Exploring options for financial sustainability of Ghana’s National Health Insurance Scheme
Even though Ghana’s National Health Insurance Scheme (NHIS) has been hailed as a success story of health financing in developing countries, it is facing serious challenges of financial sustainability. This has been attributed to several factors including low premium contribution by the informal sector, low health insurance levy (NHIL) and large exemption package. However, no study has been done to explore options for reforms to sustain the scheme. The objective of this study was to explore options for reforms to sustain Ghana’s National Health Insurance Scheme. A cross-sectional survey of five hospitals within the Greater Accra Region of Ghana was conducted. Questionnaire was administered to a total of 596 patients. Data was analysed with the aid of SPSS version 20 using descriptive statistics and chisquare analysis. The results showed that only 2 in 10 respondents approved of increasing premium as a means of raising revenue to sustain the scheme. About 4 in 10 were in favour of increasing the NHIL. About 5 in 10 were in favour of co-payment for in-patients services, while about 3 in 10 approved of copayment for out-patient services. Over 7 in 10 respondents were in favour of other forms of taxes such as company tax and sin tax. Tax sources of revenue will be the most feasible option to ensure financial sustainability of the NHIS. Increasing the NHIL from 2.5% to 4% or 5% will improve the financial position of the NHIS. Co-payments could be introduced as a temporary measure.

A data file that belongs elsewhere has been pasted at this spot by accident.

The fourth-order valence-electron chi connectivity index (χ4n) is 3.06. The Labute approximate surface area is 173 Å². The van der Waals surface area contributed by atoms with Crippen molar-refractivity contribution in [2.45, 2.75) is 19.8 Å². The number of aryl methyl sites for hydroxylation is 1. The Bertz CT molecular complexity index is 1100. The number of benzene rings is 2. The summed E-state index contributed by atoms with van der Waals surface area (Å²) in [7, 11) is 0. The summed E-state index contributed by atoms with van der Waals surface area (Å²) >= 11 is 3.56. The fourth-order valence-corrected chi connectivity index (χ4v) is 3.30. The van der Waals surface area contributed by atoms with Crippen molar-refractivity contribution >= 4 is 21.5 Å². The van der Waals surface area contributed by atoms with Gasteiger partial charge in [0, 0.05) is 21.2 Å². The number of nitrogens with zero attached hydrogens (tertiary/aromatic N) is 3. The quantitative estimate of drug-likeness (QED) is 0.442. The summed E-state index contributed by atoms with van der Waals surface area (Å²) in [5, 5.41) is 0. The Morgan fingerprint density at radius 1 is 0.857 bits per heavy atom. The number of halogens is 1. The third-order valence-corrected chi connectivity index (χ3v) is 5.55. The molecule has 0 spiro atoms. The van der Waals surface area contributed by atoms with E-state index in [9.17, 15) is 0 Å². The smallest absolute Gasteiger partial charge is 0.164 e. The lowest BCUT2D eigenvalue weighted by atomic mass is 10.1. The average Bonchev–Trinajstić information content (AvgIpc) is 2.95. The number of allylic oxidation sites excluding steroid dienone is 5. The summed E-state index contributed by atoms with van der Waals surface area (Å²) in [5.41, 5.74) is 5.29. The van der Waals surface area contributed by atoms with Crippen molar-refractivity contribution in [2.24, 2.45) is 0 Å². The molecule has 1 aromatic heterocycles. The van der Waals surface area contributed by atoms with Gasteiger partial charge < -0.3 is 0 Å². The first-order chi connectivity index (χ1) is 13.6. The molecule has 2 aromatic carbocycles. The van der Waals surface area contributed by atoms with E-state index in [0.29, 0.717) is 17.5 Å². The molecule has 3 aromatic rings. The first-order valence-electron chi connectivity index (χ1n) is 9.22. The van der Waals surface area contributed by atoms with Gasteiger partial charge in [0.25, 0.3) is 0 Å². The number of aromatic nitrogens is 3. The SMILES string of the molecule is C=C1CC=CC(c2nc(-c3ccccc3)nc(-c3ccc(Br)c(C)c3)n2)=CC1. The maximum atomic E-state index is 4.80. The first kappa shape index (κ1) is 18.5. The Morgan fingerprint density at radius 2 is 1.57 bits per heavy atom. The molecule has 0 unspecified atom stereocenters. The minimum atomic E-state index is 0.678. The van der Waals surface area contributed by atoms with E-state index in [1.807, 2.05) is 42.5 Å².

Keywords: health insurance, patients, exemption mechanisms, children, primary care, access
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